In a first variant or embodiment, the radially inner surfaces of the hoops coincide, at least in the crown zone of the tire, with the inner wall of the tire.

This permits a rigorous positioning of the possible radial carcass reinforcement contained in the hoops with respect to the core of the mold.

In another variant, possibly in combination with an ordinary crown reinforcement, the hoops form a device for spacing the crown reinforcement with respect to the inner wall of the tire and/or comprise, in the zone of the shoulders, extensions, the axial spacing of which is suitable for the axially positioning of the crown reinforcement.

The preferred method of manufacturing the hoops consists in molding the hoops flat. This method makes it posssible to manufacture several hoops in a single mold and even to produce, with a single pouring, all of the hoops necessary for the production of at least one tire, these hoops being possibly firmly connected to each other at the level of the hooks, the portions between hooks being separated from each other. All the hoops, or the number of hoops necessary to produce a tire, are then hooked onto the bead rings by means of the hooks of the hoops. In this way a cylindrical blank is obtained, the hoops being in all cases flat, that is to say linear. When the two edges of the cylindrical blank containing the bead rings are brought towards each other in the axial direction one bends or curves the hoops, which are free to pivot around the bead rings due to their hooks, and one obtains a toroidal assembly ready to be placed in the tire mold. This toroidal assembly may also be produced by bringing the two edges of the cylindrical blank towards each other at the time of their introduction into the tire mold.

The preferred variant of the invention consists in using the bending or curving of the hoops which have been manufactured in flat form in order to impart an imposed meridian trajectory to the hoops. This by conferring upon the hoops normal sections (perpendicular to the hoops) with a variable moment of inertia of flexure between the hooks in accordance with the above law, namely,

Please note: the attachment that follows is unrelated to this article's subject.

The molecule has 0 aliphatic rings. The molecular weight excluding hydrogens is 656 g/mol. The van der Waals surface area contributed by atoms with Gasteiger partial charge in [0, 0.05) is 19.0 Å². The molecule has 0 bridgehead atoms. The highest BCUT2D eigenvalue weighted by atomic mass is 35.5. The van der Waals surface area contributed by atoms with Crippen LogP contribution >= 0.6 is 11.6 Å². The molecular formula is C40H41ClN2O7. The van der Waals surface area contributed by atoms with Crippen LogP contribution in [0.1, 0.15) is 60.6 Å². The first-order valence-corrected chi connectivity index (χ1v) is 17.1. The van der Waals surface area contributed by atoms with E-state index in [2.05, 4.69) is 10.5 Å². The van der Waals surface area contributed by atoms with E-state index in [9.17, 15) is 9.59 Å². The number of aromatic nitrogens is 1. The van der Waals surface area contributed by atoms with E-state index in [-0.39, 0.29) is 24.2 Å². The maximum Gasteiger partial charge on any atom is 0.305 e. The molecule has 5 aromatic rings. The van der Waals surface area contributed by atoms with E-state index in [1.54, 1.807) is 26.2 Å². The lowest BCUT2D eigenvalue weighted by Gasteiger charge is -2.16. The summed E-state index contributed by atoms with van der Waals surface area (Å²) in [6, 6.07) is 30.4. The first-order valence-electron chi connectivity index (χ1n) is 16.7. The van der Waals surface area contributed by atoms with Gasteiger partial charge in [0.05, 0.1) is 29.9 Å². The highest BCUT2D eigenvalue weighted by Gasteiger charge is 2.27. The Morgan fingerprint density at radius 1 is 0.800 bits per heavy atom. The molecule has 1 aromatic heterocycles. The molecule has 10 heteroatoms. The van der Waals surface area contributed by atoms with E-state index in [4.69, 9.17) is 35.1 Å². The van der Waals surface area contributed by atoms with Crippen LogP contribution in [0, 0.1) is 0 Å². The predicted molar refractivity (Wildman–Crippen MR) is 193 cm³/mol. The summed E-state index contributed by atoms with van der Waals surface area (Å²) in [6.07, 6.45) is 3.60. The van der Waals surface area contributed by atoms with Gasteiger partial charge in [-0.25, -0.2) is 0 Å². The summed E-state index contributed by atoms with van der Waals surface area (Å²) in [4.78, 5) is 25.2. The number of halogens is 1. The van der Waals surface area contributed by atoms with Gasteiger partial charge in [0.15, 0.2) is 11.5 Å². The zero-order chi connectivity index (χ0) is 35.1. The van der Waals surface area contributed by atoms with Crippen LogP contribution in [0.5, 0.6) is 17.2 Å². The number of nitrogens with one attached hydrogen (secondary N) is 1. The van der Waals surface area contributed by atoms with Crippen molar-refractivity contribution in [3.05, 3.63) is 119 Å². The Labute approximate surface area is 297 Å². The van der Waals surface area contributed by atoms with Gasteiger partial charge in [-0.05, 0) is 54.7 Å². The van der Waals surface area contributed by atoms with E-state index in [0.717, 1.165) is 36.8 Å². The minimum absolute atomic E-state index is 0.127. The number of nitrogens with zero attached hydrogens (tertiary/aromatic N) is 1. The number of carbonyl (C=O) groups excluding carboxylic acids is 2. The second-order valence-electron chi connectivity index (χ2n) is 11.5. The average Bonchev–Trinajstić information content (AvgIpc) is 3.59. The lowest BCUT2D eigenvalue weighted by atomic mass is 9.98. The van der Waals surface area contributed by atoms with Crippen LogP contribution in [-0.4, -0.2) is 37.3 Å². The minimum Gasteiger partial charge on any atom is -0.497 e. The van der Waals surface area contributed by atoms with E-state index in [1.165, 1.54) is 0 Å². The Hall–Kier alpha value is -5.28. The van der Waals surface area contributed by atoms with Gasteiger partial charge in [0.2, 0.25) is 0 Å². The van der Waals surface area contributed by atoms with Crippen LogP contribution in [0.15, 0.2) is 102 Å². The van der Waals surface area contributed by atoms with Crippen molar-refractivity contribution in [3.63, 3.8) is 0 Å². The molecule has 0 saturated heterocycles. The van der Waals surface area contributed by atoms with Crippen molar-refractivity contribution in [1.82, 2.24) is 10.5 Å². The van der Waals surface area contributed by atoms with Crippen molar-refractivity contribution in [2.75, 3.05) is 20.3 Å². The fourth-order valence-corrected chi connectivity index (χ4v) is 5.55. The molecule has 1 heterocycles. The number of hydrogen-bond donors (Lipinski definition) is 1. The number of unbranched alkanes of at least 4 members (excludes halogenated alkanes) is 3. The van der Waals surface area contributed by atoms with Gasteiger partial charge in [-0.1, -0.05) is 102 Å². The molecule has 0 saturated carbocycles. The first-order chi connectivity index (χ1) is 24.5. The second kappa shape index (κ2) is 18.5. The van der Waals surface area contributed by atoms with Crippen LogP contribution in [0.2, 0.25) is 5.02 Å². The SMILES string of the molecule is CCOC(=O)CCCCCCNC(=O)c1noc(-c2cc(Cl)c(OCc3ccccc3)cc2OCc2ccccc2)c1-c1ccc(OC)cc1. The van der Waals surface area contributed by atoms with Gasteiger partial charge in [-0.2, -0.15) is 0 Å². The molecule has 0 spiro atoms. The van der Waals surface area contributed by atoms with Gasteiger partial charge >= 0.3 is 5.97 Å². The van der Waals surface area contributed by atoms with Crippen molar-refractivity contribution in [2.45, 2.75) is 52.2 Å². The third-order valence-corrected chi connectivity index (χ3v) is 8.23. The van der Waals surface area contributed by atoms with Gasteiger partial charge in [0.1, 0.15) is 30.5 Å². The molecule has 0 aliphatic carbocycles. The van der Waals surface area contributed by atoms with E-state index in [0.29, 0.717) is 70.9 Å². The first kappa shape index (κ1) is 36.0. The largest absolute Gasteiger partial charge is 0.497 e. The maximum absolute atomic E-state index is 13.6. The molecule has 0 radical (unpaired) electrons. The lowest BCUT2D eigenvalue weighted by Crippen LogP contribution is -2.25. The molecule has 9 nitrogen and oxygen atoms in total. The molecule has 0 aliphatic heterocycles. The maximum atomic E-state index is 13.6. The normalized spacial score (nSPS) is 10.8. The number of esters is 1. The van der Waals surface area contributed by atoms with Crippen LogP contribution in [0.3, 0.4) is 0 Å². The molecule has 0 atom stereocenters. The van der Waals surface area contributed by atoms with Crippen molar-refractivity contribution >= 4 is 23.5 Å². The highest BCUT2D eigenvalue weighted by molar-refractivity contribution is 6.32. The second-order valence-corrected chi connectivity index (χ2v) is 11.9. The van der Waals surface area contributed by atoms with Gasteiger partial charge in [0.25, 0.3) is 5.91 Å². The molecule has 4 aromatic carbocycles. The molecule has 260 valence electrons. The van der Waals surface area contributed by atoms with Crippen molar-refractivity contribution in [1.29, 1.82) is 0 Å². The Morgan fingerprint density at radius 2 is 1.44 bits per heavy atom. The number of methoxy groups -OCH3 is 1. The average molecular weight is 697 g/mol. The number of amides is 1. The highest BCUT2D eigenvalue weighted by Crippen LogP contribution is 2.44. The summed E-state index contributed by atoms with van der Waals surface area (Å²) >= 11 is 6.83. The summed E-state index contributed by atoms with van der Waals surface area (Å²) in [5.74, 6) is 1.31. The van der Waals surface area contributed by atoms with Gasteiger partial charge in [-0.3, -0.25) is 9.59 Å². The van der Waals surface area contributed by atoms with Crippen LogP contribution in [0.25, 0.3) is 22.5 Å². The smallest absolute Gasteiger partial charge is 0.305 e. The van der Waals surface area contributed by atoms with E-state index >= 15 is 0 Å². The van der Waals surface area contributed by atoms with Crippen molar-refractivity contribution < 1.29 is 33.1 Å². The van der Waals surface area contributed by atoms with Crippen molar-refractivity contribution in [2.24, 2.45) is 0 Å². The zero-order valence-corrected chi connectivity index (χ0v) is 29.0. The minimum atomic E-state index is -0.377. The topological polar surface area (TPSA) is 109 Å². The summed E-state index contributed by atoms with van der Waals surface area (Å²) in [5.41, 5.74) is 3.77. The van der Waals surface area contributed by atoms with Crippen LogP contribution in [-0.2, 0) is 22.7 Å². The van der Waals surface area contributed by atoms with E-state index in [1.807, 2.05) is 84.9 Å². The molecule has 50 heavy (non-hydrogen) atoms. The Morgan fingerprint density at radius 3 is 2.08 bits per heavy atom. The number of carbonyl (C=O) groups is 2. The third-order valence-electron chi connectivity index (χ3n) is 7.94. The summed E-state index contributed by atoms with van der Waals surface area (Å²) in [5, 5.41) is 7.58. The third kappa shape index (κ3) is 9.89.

In =SYN ρn.

Identical hoops constructed in accordance with this preferred variant extend along the meridian trajectory determined by the evolution of the normal section of the hooks, since their terminal hooks are free to pivot around the bead rings at the time that the latter are brought axially towards each other. One can thus construct hoops which apply themselves without reaction onto the core of the tire mold or which remain parallel to the core of the tire mold, if one causes the evolution of the radius of meridian curvature of the core of the tire mold to reflect on the moment of inertia of flexure of the normal section of the hoops. Hoops in accordance with the invention which take into account the meridian profile of the tire can likewise be constructed.

Since the hoops are radial and since, at least in the region of the sidewalls, they follow a natural radial carcass equilibrium profile, the tension exerted by the inflation pressure on the hoops is practically constant in the sidewalls. If it is desired to construct hoops in which the tensile stress is constant and which follow a given meridian profile or trajectory in the sidewalls, it is sufficient to conceive hoops whose normal section has both a constant area at any point of the sidewalls and a moment of inertia of flexure which evolves as a function of the radius of local curvature of the meridian profile.

In the zones of the tire which upon travel are subjected to extensive flexure, it is thus of interest to make the hoops flexible by decreasing the moment of inertia of flexure, that is to say the moments of inertia of flexure of the normal sections of the hoops, as compared with the moments of inertia of flexure evolved as a function of the radius of local curvature while maintaining the area of the normal sections constant.

On the other hand, if it is desired to reinforce the tire in certain zones, it is advantageous to increase the area of the normal section of the hoops, the moment of inertia of flexure moreover following the above law of evolution of the radius of local curvature.

For example, for a hoop having a rectangular section, the sides of which have the lengths a and b, the moment of inertia of flexure is I=ab3 /12. One can effect an evolution of the area of the section ab and/or of the moment of inertia of flexure I, that is to say the dimensions a and b of the rectangular section of the hoops which is contained between the hooks.

The drawing and the portion of the specification which relate thereto illustrate embodiments of the invention.

In the drawing:

FIG. 1 is a radial section through a tire in accordance with the invention, along a hoop;

FIG. 2 is a view on a larger scale of a section of hoop and its reinforcement; and

FIG. 3 shows the tire of FIG. 1, in axial view, with hoops with adjoining or nonadjoining hooks.